10. It's been said that the best place to hide a dead body is on page 2 of Google. While we can't promise to get you to page 1 for a generic search term, we have taken some time for Invision Community 4.4 to do an SEO sweep. Moz.com defines SEO as "a marketing discipline focused on growing visibility in organic (non-paid) search engine results. SEO encompasses both the technical and creative elements required to improve rankings, drive traffic, and increase awareness in search engines." We have the technical skills and were fortunate enough to have Jono Alderson of Yoast lend his time, knowledge and vast experience to improve our SEO. This blog article gets a little technical. It's completely fine to leave at this point with the comfort of knowing that Google will be a little happier on your site with Invision Community 4.4. The majority of the changes are designed to send stronger signals to Google and friends over which content to slurp and which to look at a bit later. Still here? Good. Let us roll up our sleeves and open the hood. Pagination The most visible change is that we've taken pagination out of query strings and placed it in the path. For example, the current pagination system looks a little like: yoursite.com/community/forums/123-forum/?page=3 Which is fine but it gets a little confusing when you add in a bunch of sort filters like so: yoursite.com/community/forums/123-forum/?sort=asc&field=topic&page=3 A better approach would be to make a clear signal to both Google and humans that pagination is a separate thing. Invision Community 4.4 does this: yoursite.com/community/forums/123-forum/page/3/?sort=asc&field=topic Not only is this good for search engines, but it's also good for the humans too as it is more readable and no longer confused with filter parameters. Of course, we ensure that the old style pagination is redirected (via a 301 header) to the new pagination URL automatically so nothing breaks. Canonical Tags These tags are a way of telling search engines that a specific URL is the 'master copy' of a page. This helps prevent duplicate content from being indexed. Without it, you are leaving it up to the search engine to choose which is the master copy of the page. For example: yoursite.com/community/forums/123-forum/ and yoursite.com/community/forums/123-forum/?sort=desc&field=time may show the same content but have different URLs. By setting the canonical tag to point to yoursite.com/community/forums/123-forum/ regardless of filters sends a strong signal to the search engines that this is the page you want to be spidered. Invision Community sets these tags in many places, but we audited these in 4.4 and found a few areas where they were missing. For example, viewing a member's profile doesn't always set a canonical tag which may confuse search engines when you click on "View Activity" and get a list of content items. Soft 404s When an application or website wants to tell the visitor that the page they are looking for doesn't exist, it sends a 404 header code along with a page that says something "We could not find that item" or "No rows available". If a search engine spiders a page that looks like a 404 page, but it doesn't have the 404 header code, it logs it as a "soft 404". Given the short amount of time Google has on your site to discover new content, you don't want it to hit many soft 404s. Invision Community 4.4 omits containers (such as forums, blogs, etc.) that have no content (such as a new forum without any topics yet) from the sitemap, and also adds a 'noindex, follow' meta tag into the HTML source. Google will periodically check to see if the status of the page has changed and happily slurp away when content has been added. Other changes Although the changes listed here don't deserve their own section in this article, they are no less important. We have audited the new JSON-LD markup added to Invision Community 4.3 to help search engines better understand the relationship between pages. The "truncate" method that is used to display a snippet of text in areas such as the activity stream now only sends the first 500 characters to the javascript method to reduce page loads and page 'noise'. The profile view in Invision Community contains a mix of information pertinent to the member and content they've authored. We've ensured that the content areas are using a specific URL, with appropriate canonical tags. This will help reduce confusion for search engines. If you made it this far, then well done. It's time to slam the hood closed and mop our collective brows. These changes will certainly help Google and friends spider your site a little more efficiently and have a clearer idea about what pages and data you want to be indexed which can only improve your ranking.
  11. Did you know that the most magical community in the world runs on Invision Community? For close to 12 years, Invision client @Michael R has been spreading joy through the Santa Claus Network (ClausNet.com), the world’s largest community for Santa and his followers. He started building the site in November 2006 and went live in the beginning of 2007, using Invision Community as his platform of choice since the beginning. Michael also founded the James D. Rielly Foundation in honor of his grandfather – a non-profit organization that provides charitable and emotional support to military and first responder families. As a tribute to the holidays, Mike was gracious enough to be interviewed by Joel on behalf of Invision Community on how he uses Invision Community and engages with his unique community. J: This is such a wonderful community of passion. How did you get started? Back in October 2005, I attended the world-famous Charles W. Howard Santa Claus School. It was a Christmas present I received from my wife. At that time, I had already been portraying Santa for 34 years but was a bit skeptical of what I would get out of attending a “Santa School.” He’s already nailed the Santa look. At the school I got to meet Santas from all over the World! It was a wonderful experience and I am still friends with many of the folks, but what I enjoyed most of all was the camaraderie I felt with my fellow brothers and sisters in red. This was the catalyst in creating ClausNet – to recreate the same feeling of fellowship I felt at the school. J: Your membership must be very unique. ClausNet is the world's largest online community dedicated to the faithful portrayal of Santa Claus. Our membership also includes Mrs. Claus, Elves, Reindeer Handlers, and all others who devote their time to bringing the magic of Christmas to children and adults throughout the world! In comparison to other sites, 2,900 isn’t a lot of members. But based on some estimates it’s about two thirds of all the Santas and Mrs. Clauses on the planet! We are very selective who of we approve for membership. In addition to Invision’s validation process, I personally email each person who registers for an account. I do this to help eliminate trolls and other Grinchy people, but mostly to keep out the prying eyes of children to preserve the Secret of Santa and keep the magic alive for children of all ages! J: What Invision apps do you use, and how do you use them? We have all the Invision Community apps and rely upon them for many purposes. We don’t sell products on the site but we do use Commerce for donations. Members can purchase Supporter Level Memberships at varying prices. We use Pages and Blogs for posting short stories, opinion pieces, and even business advice. We use Downloads for sharing files such as example contracts and business card templates. The Calendar app is a great resource in notifying and scheduling regional get-togethers, workshops, schools, and training sessions. Articles and short stories written in Pages. J: What are some of the most innovative features of Invision Community that your members have embraced? I believe Invision Community is the most robust platform for building online communities. Our members really like the new Clubs feature. We use Clubs for regional and local groups as well as specific topics such as prop making and costuming. From the Long Leaf Pines to the Northern Pacific, ClausNet uses regional clubs all over the world to foster closer relationship. J: There must be seasonality with your niche. How do you keep your members engaged throughout the year and what are some special events that you host? Throughout the year we run several activities designed to keep up engagement. Member of the Month - Each month, I select a different member of our community to featured. We interview the candidate and post the interview on the site. ClausNet Gazette Monthly Newsletter - We send out a monthly newsletter of content from the website. Surprisingly, it’s the first time many of the members see the content. It is a great way to keep members coming back to the site. Christmas Card and Ornament Exchange – These are two of the most anticipated events we hold. Members sign up and are randomly paired with another, so they can exchange cards or ornaments. It’s very exciting to receive Christmas ornaments from another part of the world! We also run several other programs such as an Annual Raffle, Countdown to Christmas, Picture Contests, and Latest News. J: As a longtime Invision client whose passion is the holidays, what are your holiday wishes to other Invision clients and clients-to-be? As many of you know, Christmas is my favorite holiday – a holiday that lives in my heart year-round! May this holiday season be one of health and happiness for you and your loved ones. Happy Holidays, Happy Hanukkah, Joyous Kwanzaa, Festive Festivas, Fröhliche Weihnachten, Nollaig Shona, Boas Festas, Buon Natale, Feliz Navidad, Merry Christmas! J: Thank you Mike for graciously spending your time with me and other Invision clients to learn how you engage with members using Invision Community. Hopefully this interview has helped inspire and motivate other clients with some extra cheer during the holiday season!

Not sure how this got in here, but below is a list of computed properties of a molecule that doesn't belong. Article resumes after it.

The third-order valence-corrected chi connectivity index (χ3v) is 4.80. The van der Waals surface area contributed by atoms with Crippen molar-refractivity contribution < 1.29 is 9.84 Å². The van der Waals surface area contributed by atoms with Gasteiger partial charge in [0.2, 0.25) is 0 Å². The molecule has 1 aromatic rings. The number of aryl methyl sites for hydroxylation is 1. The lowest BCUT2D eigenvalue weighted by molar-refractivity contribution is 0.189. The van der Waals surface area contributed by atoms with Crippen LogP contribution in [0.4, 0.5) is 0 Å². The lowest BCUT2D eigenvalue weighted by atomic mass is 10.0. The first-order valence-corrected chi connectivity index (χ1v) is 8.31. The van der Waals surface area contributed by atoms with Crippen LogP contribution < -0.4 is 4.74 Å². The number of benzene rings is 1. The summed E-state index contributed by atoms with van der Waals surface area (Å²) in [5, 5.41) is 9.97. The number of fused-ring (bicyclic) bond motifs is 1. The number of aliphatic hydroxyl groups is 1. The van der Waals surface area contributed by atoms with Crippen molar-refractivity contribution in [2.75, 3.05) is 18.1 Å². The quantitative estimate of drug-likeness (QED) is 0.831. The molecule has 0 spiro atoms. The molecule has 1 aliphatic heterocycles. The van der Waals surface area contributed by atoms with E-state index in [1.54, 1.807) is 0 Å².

12. Outside your window, the leaves have burst into fiery reds and oranges. A crisp breeze floats in the air. The birds have long chirped their good-byes. And you’re sipping a hot cup of apple cider, contemplating the change in season. The holidays are almost here. The end of the year is one of the best chances to take stock your community and provide an emotive experience for your members. It’s a chance to reflect upon what you learned, what new initiatives you started, and what you still have ahead of you. It’s a chance to provide a sense of closure to the year and to ignite one more burst of community-wide goodwill. In short, the holiday season is an amazing opportunity to bring your community together one last time in 2018. Here are 16 ideas for the holidays in four categories. Try to select at least one idea from each category for a holiday plan that runs the gamut of the community experience. Choose the ones that you especially like; gather your staff members to brainstorm; and put together a plan that’ll navigate you better than Santa’s reindeer through the holidays! Design One of the easiest and simplest things you can do is to update your community’s design for the holiday to provide an immediate visual impact. Users love to see fun twists on your theme. 1. Tweak your logo with falling snow or twinkling lights. 2. Replace your forum icons with holiday ones. 3. Go bold and install a whole new holiday theme from the Marketplace. 4. Coordinate the holiday design across all of your social media and web properties. Remembrance Your 2018 was filled with emotional triumphs and tribulations. Did your community accomplish something great? How many new members did you welcome? Did you lose any members? Create a shared experience that binds and connects your community closer together. 1. Craft a year-end mailer that chronicles your community’s victories and struggles. 2. Post a “Did You Remember This?” topic that reconnects with all the funniest, informative, and most poignant topics. 3. Edit a “Top Moments of 2018” montage that highlights the biggest events that transformed your community in the past year. 4. Memorialize members who have moved on or departed your community. Appreciation Holidays are all about demonstrating appreciation for your loved ones, and your community is no different. Take the time to demonstrate an authentic and warm appreciation for all members who have shared the past year with you. 1. Promote new users who have done a superb job of supporting the community over the year. 2. Send out physical or digital gifts as a token of your appreciation to key members. 3. Write individualized messages for every staff member that highlights their wonderful contributions. 4. Send a thank-you note to Invision Community in the comments below on how using Invision Community has helped propel your community’s growth in 2018. Celebration Finally, the holidays are a season of celebration. Spread tidings of joy and merriment to all members in your community, social media, and offline for all-around cheer. 1. Count down to the holidays with different daily announcement using the Announcements feature. 2. Write a year-end “2018 Celebration Message” mailer to applaud all the great events from 2018 3. Host a winter giveaway with special holiday packages or gifts. 4. Throw a holiday party as a meet-up, using Calendar and Venues, to mingle with your members in person. Reconnect your members one more time in 2018 with a rich and shared story of the past year. The holidays are an intensely emotional time that can provide an occasion for remembrance, an occasion for appreciation, and most of all, an occasion of celebration of all great things that have happened and are yet to come. Let your community be the gift that keeps on giving. Happy holidays to all Invision Community clients, and may your winter holidays be filled with joyous cheer and community friendship! Joel R is a mystery wrapped inside an enigma. When he's not running his own successful community, he's peppering Invision Community's private Slack channel with his feedback, community management experience and increasingly outrageous demands (everything is true except the last part).